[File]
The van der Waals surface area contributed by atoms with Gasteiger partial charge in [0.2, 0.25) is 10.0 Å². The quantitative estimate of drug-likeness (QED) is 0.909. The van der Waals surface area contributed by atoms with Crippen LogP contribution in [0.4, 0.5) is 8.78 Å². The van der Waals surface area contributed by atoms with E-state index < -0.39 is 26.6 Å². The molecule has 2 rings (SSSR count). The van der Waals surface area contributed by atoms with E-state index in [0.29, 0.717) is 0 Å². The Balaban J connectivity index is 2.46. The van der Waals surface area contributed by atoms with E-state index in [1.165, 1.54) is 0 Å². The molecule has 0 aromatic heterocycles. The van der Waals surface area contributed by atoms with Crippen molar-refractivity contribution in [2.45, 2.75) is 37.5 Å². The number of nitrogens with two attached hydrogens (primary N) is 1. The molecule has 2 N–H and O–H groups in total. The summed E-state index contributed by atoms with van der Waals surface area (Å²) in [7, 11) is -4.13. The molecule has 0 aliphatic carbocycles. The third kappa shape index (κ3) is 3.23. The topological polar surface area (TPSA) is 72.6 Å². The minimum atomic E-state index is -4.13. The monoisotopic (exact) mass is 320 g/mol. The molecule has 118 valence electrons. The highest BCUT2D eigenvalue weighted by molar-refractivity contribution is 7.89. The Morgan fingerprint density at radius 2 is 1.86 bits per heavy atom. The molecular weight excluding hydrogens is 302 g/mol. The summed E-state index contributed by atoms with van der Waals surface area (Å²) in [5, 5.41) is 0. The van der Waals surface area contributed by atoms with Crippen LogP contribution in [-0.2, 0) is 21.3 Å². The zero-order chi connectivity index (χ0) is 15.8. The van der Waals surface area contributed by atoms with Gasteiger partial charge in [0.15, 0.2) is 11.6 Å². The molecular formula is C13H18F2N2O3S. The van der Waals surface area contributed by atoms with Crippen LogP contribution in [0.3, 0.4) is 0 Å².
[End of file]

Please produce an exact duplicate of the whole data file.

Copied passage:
The van der Waals surface area contributed by atoms with Gasteiger partial charge in [0.2, 0.25) is 10.0 Å². The quantitative estimate of drug-likeness (QED) is 0.909. The van der Waals surface area contributed by atoms with Crippen LogP contribution in [0.4, 0.5) is 8.78 Å². The van der Waals surface area contributed by atoms with E-state index < -0.39 is 26.6 Å². The molecule has 2 rings (SSSR count). The van der Waals surface area contributed by atoms with E-state index in [0.29, 0.717) is 0 Å². The Balaban J connectivity index is 2.46. The van der Waals surface area contributed by atoms with E-state index in [1.165, 1.54) is 0 Å². The molecule has 0 aromatic heterocycles. The van der Waals surface area contributed by atoms with Crippen molar-refractivity contribution in [2.45, 2.75) is 37.5 Å². The number of nitrogens with two attached hydrogens (primary N) is 1. The molecule has 2 N–H and O–H groups in total. The summed E-state index contributed by atoms with van der Waals surface area (Å²) in [7, 11) is -4.13. The molecule has 0 aliphatic carbocycles. The third kappa shape index (κ3) is 3.23. The topological polar surface area (TPSA) is 72.6 Å². The minimum atomic E-state index is -4.13. The monoisotopic (exact) mass is 320 g/mol. The molecule has 118 valence electrons. The highest BCUT2D eigenvalue weighted by molar-refractivity contribution is 7.89. The Morgan fingerprint density at radius 2 is 1.86 bits per heavy atom. The molecular weight excluding hydrogens is 302 g/mol. The summed E-state index contributed by atoms with van der Waals surface area (Å²) in [5, 5.41) is 0. The van der Waals surface area contributed by atoms with Crippen LogP contribution in [-0.2, 0) is 21.3 Å². The zero-order chi connectivity index (χ0) is 15.8. The van der Waals surface area contributed by atoms with Gasteiger partial charge in [0.15, 0.2) is 11.6 Å². The molecular formula is C13H18F2N2O3S. The van der Waals surface area contributed by atoms with Crippen LogP contribution in [0.3, 0.4) is 0 Å².